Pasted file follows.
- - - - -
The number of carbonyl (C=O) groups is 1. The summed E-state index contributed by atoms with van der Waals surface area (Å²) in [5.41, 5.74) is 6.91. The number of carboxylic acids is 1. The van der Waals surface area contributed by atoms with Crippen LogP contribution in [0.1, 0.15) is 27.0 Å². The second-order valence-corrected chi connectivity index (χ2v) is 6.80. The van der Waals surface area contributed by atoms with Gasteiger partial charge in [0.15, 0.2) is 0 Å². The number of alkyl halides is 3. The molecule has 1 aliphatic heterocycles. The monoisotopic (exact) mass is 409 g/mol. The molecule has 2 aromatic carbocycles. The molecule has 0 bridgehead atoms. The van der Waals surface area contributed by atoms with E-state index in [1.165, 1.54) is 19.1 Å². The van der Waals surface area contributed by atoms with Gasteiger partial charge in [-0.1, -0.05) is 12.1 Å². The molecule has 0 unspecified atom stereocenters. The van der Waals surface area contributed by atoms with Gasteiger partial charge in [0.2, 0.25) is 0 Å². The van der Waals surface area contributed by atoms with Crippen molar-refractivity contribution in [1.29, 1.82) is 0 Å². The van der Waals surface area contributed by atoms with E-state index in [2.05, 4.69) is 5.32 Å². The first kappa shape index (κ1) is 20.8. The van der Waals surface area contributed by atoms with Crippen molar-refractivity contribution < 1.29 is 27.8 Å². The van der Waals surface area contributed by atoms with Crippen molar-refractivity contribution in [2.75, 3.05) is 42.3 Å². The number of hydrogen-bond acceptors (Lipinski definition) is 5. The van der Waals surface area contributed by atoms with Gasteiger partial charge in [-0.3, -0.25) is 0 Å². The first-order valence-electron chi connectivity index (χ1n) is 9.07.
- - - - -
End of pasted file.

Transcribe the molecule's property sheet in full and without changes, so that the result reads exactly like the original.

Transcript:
The number of carbonyl (C=O) groups is 1. The summed E-state index contributed by atoms with van der Waals surface area (Å²) in [5.41, 5.74) is 6.91. The number of carboxylic acids is 1. The van der Waals surface area contributed by atoms with Crippen LogP contribution in [0.1, 0.15) is 27.0 Å². The second-order valence-corrected chi connectivity index (χ2v) is 6.80. The van der Waals surface area contributed by atoms with Gasteiger partial charge in [0.15, 0.2) is 0 Å². The number of alkyl halides is 3. The molecule has 1 aliphatic heterocycles. The monoisotopic (exact) mass is 409 g/mol. The molecule has 2 aromatic carbocycles. The molecule has 0 bridgehead atoms. The van der Waals surface area contributed by atoms with E-state index in [1.165, 1.54) is 19.1 Å². The van der Waals surface area contributed by atoms with Gasteiger partial charge in [-0.1, -0.05) is 12.1 Å². The molecule has 0 unspecified atom stereocenters. The van der Waals surface area contributed by atoms with Gasteiger partial charge in [0.2, 0.25) is 0 Å². The van der Waals surface area contributed by atoms with Crippen molar-refractivity contribution in [1.29, 1.82) is 0 Å². The van der Waals surface area contributed by atoms with E-state index in [2.05, 4.69) is 5.32 Å². The first kappa shape index (κ1) is 20.8. The van der Waals surface area contributed by atoms with Crippen molar-refractivity contribution < 1.29 is 27.8 Å². The van der Waals surface area contributed by atoms with Crippen molar-refractivity contribution in [2.75, 3.05) is 42.3 Å². The number of hydrogen-bond acceptors (Lipinski definition) is 5. The van der Waals surface area contributed by atoms with Gasteiger partial charge in [-0.3, -0.25) is 0 Å². The first-order valence-electron chi connectivity index (χ1n) is 9.07.